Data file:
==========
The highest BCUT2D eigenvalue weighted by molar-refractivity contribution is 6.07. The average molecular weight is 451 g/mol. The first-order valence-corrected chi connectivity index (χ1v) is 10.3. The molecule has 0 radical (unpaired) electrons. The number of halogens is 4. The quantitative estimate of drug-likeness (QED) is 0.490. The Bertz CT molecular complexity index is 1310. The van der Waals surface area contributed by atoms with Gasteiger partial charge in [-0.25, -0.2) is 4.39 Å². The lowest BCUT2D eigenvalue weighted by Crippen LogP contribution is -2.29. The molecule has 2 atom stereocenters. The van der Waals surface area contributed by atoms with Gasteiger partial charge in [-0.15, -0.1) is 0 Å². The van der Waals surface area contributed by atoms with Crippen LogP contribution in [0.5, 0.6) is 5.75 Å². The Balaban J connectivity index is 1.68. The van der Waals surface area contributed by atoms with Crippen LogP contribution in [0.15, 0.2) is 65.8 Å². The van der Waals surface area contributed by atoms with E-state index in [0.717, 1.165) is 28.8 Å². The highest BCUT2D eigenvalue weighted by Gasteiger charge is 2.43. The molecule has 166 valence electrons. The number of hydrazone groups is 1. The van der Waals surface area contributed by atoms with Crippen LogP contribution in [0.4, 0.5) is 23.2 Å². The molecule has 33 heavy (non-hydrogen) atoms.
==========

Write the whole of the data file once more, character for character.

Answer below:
The highest BCUT2D eigenvalue weighted by molar-refractivity contribution is 6.07. The average molecular weight is 451 g/mol. The first-order valence-corrected chi connectivity index (χ1v) is 10.3. The molecule has 0 radical (unpaired) electrons. The number of halogens is 4. The quantitative estimate of drug-likeness (QED) is 0.490. The Bertz CT molecular complexity index is 1310. The van der Waals surface area contributed by atoms with Gasteiger partial charge in [-0.25, -0.2) is 4.39 Å². The lowest BCUT2D eigenvalue weighted by Crippen LogP contribution is -2.29. The molecule has 2 atom stereocenters. The van der Waals surface area contributed by atoms with Gasteiger partial charge in [-0.15, -0.1) is 0 Å². The van der Waals surface area contributed by atoms with Crippen LogP contribution in [0.5, 0.6) is 5.75 Å². The Balaban J connectivity index is 1.68. The van der Waals surface area contributed by atoms with Crippen LogP contribution in [0.15, 0.2) is 65.8 Å². The van der Waals surface area contributed by atoms with E-state index in [0.717, 1.165) is 28.8 Å². The highest BCUT2D eigenvalue weighted by Gasteiger charge is 2.43. The molecule has 166 valence electrons. The number of hydrazone groups is 1. The van der Waals surface area contributed by atoms with Crippen LogP contribution in [0.4, 0.5) is 23.2 Å². The molecule has 33 heavy (non-hydrogen) atoms.